I’ve been playing with how to merge the Parkour philosophy into my experience of the world. I’ve been exploring new ways of doing simple, every day tasks as well as looking for ways to improve upon pre-existing systems. For example, it’s possible to turn the act of washing dishes into a meditation exercise. Instead of going on auto-pilot I can use this opportunity to mindfully notice my posture, breath and train of thoughts. In addition to having one set time for my yoga practice I can also do little exercises throughout the day.

The possibilities are endless and it’s fun to play with customizing your own version of Mind Body Parkour.  

We can start by brainstorming for a minute. What do YOU need to do for yourself?

Do you want to: feel better, eat healthier, have more energy, laugh more, love more… ?

Now ask yourself what would it take to do all of these things.

And now ask what is it that keeps me from doing these things?

Fill in the blanks = I need ____________.   I would do  _____________ if I could.

Remember, every moment is an opportunity to practice. It just takes a little self-discipline, some creativity and a willingness to think outside of the box. Parkour takes exercise out of the gym and into the world. We can do the same thing with our personal practice.

Ready to make the world your playground? Book a FREE no-obligation consultation today: Book Now

Mind Gym – Flexible Aging

Emily Seymour Yoga Flexible Aging

 “A Yogi measures the span of his life not by the number of years but by the number of his breaths.” – Sri Swami Sivananda

People will sometimes ask me how old I am. Honestly, I tend to forget (and it’s not from senility haha). On more than one occasion I’ve had to use a calculator to determine my age. It just isn’t something that I think about that much…

In my experience age associations tend to be more constrictive than empowering. You’re always too young or too old for something. And when someone learns your age their perspective of you shifts (I see this all the time). Age association shapes our idea of who we think we are. This can have an effect on us but only if we allow it to. Time is flexible to our perception of it.

You are not your age.

People tend to be surprised when I tell them how old I am. It’s partly because I don’t fit into the box of my age group. I try to maintain mental flexibility around aging. There’s a saying in yoga that what we focus our attention on tends to grow in size. Mindfulness meditation is a good tool for navigating potentially limiting thought patterns.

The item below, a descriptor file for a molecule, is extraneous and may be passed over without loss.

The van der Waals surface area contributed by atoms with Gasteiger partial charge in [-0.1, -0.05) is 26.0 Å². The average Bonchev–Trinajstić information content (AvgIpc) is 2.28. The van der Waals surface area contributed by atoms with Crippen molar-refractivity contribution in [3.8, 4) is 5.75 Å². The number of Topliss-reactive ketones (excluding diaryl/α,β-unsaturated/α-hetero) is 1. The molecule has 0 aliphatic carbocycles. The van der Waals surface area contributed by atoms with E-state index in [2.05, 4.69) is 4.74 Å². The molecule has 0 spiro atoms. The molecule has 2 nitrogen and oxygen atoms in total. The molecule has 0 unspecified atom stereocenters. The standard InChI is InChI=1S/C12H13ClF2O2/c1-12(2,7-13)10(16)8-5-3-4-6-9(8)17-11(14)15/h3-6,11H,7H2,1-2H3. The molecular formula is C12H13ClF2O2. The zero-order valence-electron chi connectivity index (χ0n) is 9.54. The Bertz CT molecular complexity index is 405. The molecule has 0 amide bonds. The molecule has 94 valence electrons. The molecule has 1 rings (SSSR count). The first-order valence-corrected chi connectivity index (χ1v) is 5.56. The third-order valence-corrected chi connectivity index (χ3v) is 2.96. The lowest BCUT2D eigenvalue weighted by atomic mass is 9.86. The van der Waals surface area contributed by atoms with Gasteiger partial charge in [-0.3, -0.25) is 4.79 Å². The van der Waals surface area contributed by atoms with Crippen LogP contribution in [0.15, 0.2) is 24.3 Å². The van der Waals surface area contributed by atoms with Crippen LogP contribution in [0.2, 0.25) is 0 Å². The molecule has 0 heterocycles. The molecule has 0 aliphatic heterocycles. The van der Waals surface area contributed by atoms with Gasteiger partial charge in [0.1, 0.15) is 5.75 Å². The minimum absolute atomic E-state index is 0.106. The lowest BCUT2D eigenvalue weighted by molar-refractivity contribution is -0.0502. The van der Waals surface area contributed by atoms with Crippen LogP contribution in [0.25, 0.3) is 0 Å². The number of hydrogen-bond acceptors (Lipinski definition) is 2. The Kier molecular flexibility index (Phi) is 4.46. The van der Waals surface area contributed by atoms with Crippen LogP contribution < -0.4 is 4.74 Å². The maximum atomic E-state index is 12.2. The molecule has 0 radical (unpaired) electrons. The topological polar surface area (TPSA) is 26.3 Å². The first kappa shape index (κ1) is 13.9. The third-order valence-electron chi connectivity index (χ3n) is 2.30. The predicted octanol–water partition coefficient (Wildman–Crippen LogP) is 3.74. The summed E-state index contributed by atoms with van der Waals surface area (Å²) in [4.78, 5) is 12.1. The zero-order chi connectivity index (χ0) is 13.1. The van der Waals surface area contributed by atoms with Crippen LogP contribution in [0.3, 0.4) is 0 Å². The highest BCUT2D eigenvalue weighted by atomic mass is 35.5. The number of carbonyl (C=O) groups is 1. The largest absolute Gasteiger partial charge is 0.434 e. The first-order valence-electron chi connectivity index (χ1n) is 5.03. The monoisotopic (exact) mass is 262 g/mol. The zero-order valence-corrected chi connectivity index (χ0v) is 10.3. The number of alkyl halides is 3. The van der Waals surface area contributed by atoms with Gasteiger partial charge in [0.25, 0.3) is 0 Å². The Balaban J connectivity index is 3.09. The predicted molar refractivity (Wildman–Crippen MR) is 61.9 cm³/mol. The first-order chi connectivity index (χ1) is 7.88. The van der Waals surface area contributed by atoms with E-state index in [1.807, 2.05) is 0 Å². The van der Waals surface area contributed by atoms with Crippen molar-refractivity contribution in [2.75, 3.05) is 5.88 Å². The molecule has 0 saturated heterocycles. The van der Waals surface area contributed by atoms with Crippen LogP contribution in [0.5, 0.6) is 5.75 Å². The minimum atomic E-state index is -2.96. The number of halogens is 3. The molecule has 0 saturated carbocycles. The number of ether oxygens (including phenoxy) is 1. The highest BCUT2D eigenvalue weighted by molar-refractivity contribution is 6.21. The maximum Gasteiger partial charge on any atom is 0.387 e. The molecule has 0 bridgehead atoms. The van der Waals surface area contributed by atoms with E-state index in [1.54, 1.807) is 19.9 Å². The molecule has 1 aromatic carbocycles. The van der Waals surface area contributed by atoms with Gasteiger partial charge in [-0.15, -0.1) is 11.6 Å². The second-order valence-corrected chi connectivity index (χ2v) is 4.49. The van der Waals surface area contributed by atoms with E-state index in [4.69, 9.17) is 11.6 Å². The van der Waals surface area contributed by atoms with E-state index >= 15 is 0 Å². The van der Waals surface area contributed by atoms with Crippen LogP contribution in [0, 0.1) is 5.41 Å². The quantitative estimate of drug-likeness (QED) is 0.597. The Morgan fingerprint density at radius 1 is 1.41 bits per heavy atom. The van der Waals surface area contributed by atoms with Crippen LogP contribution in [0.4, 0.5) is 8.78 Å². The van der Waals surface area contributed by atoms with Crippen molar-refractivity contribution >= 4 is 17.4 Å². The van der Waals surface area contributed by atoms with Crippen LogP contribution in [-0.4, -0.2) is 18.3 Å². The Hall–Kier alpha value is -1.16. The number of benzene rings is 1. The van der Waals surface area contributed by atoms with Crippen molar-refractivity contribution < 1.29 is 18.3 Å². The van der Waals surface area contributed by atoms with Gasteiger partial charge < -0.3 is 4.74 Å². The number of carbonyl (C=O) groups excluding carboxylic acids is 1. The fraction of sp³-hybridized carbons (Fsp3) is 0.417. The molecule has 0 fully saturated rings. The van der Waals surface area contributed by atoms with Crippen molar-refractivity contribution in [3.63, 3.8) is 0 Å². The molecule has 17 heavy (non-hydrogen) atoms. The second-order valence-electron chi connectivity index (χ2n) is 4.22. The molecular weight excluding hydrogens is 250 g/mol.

Your perception of yourself is one of the most powerful tools that you have in your belt. It helps to be aware of the ways that we talk about ourselves. Saying things like “I’m getting too old” is a sure-fire way to box yourself into self-imposed limitations. It’s the same with self-identifying with physical illnesses (example: “my arthritis”).

How we view our life experiences can also be limiting. Fixating on some aspect of the past as the being the “best time” of our lives makes us less likely to be open to new or different experiences.

Backbends reverse the aging process.

Your physiological age can be measured by the flexibility of your spine. Psychologically, backbends help us to access the “backpack” of our past which is held in the dorsal side of the body. Releasing and opening the body through back bending helps us digest our past memories. Opening the front body allows us to become more receptive to the present moment and future.

I’ll never forget a birthday present of wisdom that was given to me by a fellow yogini. We were talking about aging and I was surprised to learn that she was forty years old. Her youthful and powerful presence made her look fifteen years younger. She quietly confided that “age is all spirit.”

How old is your spirit?

Emily Seymour Yoga Flexible Aging Backbends

Home Rituals – Chocolate Chip Cookies

So this week I wanted to share another recipe with you.  It’s an adaptation of the very first recipe that I ever learned (I was six years old) so it’s pretty dear to my heart.  I have a thing for making chocolate chip cookies.  Eating them isn’t so much the goal – it’s really just about the process of making them.  It’s a little ritual that I practice whenever I’m in a new living situation.  There’s something very soothing about it (maybe you can relate) and it brings a sense of being at home no matter where I am.

While cooking is an art baking is a science, so I stay pretty close to the original Toll House cookbook recipe.  But I’ve learned some tricks along the way too, so here’s the most recent evolution of this tried and true classic:

Chocolate Chip CookiesChocolate Chip Cookies

Ingredients:

  • 2 and 1/4 cups whole wheat flour
  • 1 teaspoon baking soda
  • 1 teaspoon salt
  • 1 cup (2 sticks) butter
  • 3/4 cup cane sugar
  • 2/3 cup packed brown sugar
  • 2 teaspoons vanilla extract
  • 2 large eggs
  • 10 oz. dark chocolate chips
  • 1 cup chopped nuts
  1. Preheat oven to 350°F.
  2. In a small pan over low heat, melt butter, cane sugar and brown sugar. Stir to combine and remove from heat. Cool for at least 10 minutes.
  3. Combine flour, baking soda and salt in small bowl.
  4. Transfer butter-sugar mixture to a medium bowl. Add vanilla extract. Add eggs, one at a time, beating well after each addition.
  5. Gradually stir in flour mixture.
  6. Stir in morsels and nuts and CHILL the dough completely-at least 4 hours.
  7. Drop rounded tablespoons of dough onto ungreased baking sheets.
  8. Bake for 8-10 minutes – halfway through the baking time turn the pan 180 degrees.
  9. Allow cookies to cool before transferring.
  10. COOL the pans completely before baking another batch (option: run cold water over the pans).

Another trick is to use parchment paper to help reduce clean up. I like to store the cookies in the freezer in small ziplock bags and share them with as many people as possible.

*** For high altitude baking increase flour by 1/4 cup ***